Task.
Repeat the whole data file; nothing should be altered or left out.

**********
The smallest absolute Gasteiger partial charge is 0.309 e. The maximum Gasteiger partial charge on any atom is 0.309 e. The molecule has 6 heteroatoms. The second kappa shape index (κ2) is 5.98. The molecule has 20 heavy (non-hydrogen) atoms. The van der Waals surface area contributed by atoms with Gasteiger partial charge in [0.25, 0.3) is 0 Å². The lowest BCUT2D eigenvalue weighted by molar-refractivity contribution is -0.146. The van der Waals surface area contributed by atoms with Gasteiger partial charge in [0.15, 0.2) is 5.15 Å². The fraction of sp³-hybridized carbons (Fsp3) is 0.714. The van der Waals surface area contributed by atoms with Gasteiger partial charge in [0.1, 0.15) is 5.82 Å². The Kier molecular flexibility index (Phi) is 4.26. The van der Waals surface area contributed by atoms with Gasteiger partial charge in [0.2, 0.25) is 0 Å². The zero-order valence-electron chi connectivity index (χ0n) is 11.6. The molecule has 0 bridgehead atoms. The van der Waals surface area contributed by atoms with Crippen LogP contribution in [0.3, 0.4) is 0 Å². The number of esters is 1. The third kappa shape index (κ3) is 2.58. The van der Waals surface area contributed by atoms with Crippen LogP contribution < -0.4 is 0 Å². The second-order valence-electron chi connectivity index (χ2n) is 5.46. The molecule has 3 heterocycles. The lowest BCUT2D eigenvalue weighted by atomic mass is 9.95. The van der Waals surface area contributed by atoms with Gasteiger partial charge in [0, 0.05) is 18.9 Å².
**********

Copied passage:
The smallest absolute Gasteiger partial charge is 0.309 e. The maximum Gasteiger partial charge on any atom is 0.309 e. The molecule has 6 heteroatoms. The second kappa shape index (κ2) is 5.98. The molecule has 20 heavy (non-hydrogen) atoms. The van der Waals surface area contributed by atoms with Gasteiger partial charge in [0.25, 0.3) is 0 Å². The lowest BCUT2D eigenvalue weighted by molar-refractivity contribution is -0.146. The van der Waals surface area contributed by atoms with Gasteiger partial charge in [0.15, 0.2) is 5.15 Å². The fraction of sp³-hybridized carbons (Fsp3) is 0.714. The van der Waals surface area contributed by atoms with Gasteiger partial charge in [0.1, 0.15) is 5.82 Å². The Kier molecular flexibility index (Phi) is 4.26. The van der Waals surface area contributed by atoms with Gasteiger partial charge in [0.2, 0.25) is 0 Å². The zero-order valence-electron chi connectivity index (χ0n) is 11.6. The molecule has 0 bridgehead atoms. The van der Waals surface area contributed by atoms with Crippen LogP contribution in [0.3, 0.4) is 0 Å². The number of esters is 1. The third kappa shape index (κ3) is 2.58. The van der Waals surface area contributed by atoms with Crippen LogP contribution < -0.4 is 0 Å². The second-order valence-electron chi connectivity index (χ2n) is 5.46. The molecule has 3 heterocycles. The lowest BCUT2D eigenvalue weighted by atomic mass is 9.95. The van der Waals surface area contributed by atoms with Gasteiger partial charge in [0, 0.05) is 18.9 Å².